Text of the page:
On a lovely May morning at the Scott Amphitheatre, Swarthmore College’s Class of 2016 last Sunday came to the end of their shared undergraduate academic journey, and began their individual journeys from Swarthmore to destinations both intended and unforeseen. The class of 2016 included 359 graduates, 346 of whom received Bachelor of Arts degrees and 25, Bachelor of Science in engineering. (There were twelve double degrees.)
Chosen by her fellow seniors as commencement speaker, Honors English major and writer Rose Wunrow confronted the challenge of her office, and addressed it creatively. “There’s no way to ‘sum it all up.’ But thinking of Swarthmore’s values, and its belief in consensus and collection as a way to bring our perspectives together,” she said, she sought classmates’ musings on “what you will miss about Swarthmore, what you are ready to leave behind; … your favorite Swarthmore memories; what you want to carry forward with you.”
She wove together a tapestry of the moments of joy and heartbreak, giddiness and enlightenment they described, concluding “that Swarthmore is a place where you can often unexpectedly find echoes of yourself in other people, while recognizing what makes our experiences unique.”
Wunrow quoted Jack Kerouac in closing, as she and the class of 2016 prepared to hit the road: “What is that feeling when you’re driving away from people and they recede on the plain till you see their specks dispersing? It’s the too-huge world vaulting us, and it’s good-bye. But we lean forward to the next crazy venture beneath the skies.”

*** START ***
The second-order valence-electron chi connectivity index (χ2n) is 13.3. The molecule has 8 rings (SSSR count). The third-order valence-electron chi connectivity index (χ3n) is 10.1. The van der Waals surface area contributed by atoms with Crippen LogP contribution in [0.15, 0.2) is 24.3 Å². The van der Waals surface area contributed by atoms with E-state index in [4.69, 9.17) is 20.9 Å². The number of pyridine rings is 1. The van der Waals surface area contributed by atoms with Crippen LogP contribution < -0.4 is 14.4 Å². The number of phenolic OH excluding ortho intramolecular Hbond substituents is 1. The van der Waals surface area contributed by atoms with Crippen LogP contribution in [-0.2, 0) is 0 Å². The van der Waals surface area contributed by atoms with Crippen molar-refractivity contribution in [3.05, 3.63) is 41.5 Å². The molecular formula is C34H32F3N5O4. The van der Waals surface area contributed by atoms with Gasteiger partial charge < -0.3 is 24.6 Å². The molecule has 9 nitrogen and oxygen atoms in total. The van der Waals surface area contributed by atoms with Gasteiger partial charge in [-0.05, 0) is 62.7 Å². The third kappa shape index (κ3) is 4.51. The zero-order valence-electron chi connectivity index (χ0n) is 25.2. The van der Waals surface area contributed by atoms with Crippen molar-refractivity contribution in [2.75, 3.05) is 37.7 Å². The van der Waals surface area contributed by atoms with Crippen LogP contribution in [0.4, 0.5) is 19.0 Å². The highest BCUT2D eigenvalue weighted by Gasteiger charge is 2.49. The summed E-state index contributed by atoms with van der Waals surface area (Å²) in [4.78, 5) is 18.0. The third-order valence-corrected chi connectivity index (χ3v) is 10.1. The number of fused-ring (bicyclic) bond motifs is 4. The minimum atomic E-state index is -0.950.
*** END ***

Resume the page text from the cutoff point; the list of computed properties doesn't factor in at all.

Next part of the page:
Swarthmore College President Valerie Smith differentiated between the formal and serendipitous aspects of the college experience of the seniors. “Your academics and your organized activities are your foreground experiences … background experiences shape you as well … Years from now, you may be surprised to find that, in your memory, these background experiences make their way to the foreground, while others fade away. We cannot always anticipate, plan, and predict the moments that will shape us. What matters is that we are fully present for each of these counters, whether big or small.”
Knowledge is but one takeaway for the graduating seniors, Smith said. “As you leave this place, take time to reflect on the ways that it has shaped you. And as you move forward into the next stage of your life, I urge you to cultivate the habits of open-mindedness and open-heartedness you’ve learned in our residential community … This habit of mind can help us to perceive the web of connection that binds our moments to each other; it can hone our intuition; and it can cultivate our sense of compassion towards others.”
Political science professor Cindy Halpern addressed the senior class at Saturday’s Baccalaureate services. Senior Joe Boninger and retiring Dorwin P. Cartwright Professor Barry Schwartz were chosen by seniors to speak at a Last Collection on Friday, at the point of their departure from a college community which has nurtured and benefited from the presence of each.
President Valerie Smith awarded honorary degrees to three eminent scholars with connections to the college (photos by Laurence Kesterson):
• Doctor of Human Letters to cultural historian and film critic Leo Braudy from the class of 1963;
• Doctor of Sciences to climate change researcher and ecologist F. Stuart “Terry” Chapin III from the class of 1966; and
• Doctor of Humane Letters to linguistic and cultural researcher Carol Padden, a longtime adviser to Swarthmore College professors and mentor to students, who delivered her address in American Sign Language.